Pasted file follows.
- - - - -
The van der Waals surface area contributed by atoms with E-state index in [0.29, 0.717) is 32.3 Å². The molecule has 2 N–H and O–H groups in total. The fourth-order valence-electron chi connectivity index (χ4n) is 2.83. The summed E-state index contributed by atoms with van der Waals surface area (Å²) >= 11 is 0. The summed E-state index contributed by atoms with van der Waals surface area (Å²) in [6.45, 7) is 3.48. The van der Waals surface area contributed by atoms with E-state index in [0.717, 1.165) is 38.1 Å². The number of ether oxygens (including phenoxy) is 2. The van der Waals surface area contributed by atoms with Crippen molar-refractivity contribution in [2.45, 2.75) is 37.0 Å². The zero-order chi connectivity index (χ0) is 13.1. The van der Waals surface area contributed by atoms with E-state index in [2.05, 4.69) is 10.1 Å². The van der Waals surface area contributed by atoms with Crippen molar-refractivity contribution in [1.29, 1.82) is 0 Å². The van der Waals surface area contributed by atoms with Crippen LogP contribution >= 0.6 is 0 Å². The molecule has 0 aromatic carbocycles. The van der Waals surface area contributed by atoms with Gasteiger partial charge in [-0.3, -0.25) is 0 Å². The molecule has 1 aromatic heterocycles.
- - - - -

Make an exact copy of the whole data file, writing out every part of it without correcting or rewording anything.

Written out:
The van der Waals surface area contributed by atoms with E-state index in [0.29, 0.717) is 32.3 Å². The molecule has 2 N–H and O–H groups in total. The fourth-order valence-electron chi connectivity index (χ4n) is 2.83. The summed E-state index contributed by atoms with van der Waals surface area (Å²) >= 11 is 0. The summed E-state index contributed by atoms with van der Waals surface area (Å²) in [6.45, 7) is 3.48. The van der Waals surface area contributed by atoms with E-state index in [0.717, 1.165) is 38.1 Å². The number of ether oxygens (including phenoxy) is 2. The van der Waals surface area contributed by atoms with Crippen molar-refractivity contribution in [2.45, 2.75) is 37.0 Å². The zero-order chi connectivity index (χ0) is 13.1. The van der Waals surface area contributed by atoms with E-state index in [2.05, 4.69) is 10.1 Å². The van der Waals surface area contributed by atoms with Crippen molar-refractivity contribution in [1.29, 1.82) is 0 Å². The van der Waals surface area contributed by atoms with Crippen LogP contribution >= 0.6 is 0 Å². The molecule has 0 aromatic carbocycles. The van der Waals surface area contributed by atoms with Gasteiger partial charge in [-0.3, -0.25) is 0 Å². The molecule has 1 aromatic heterocycles.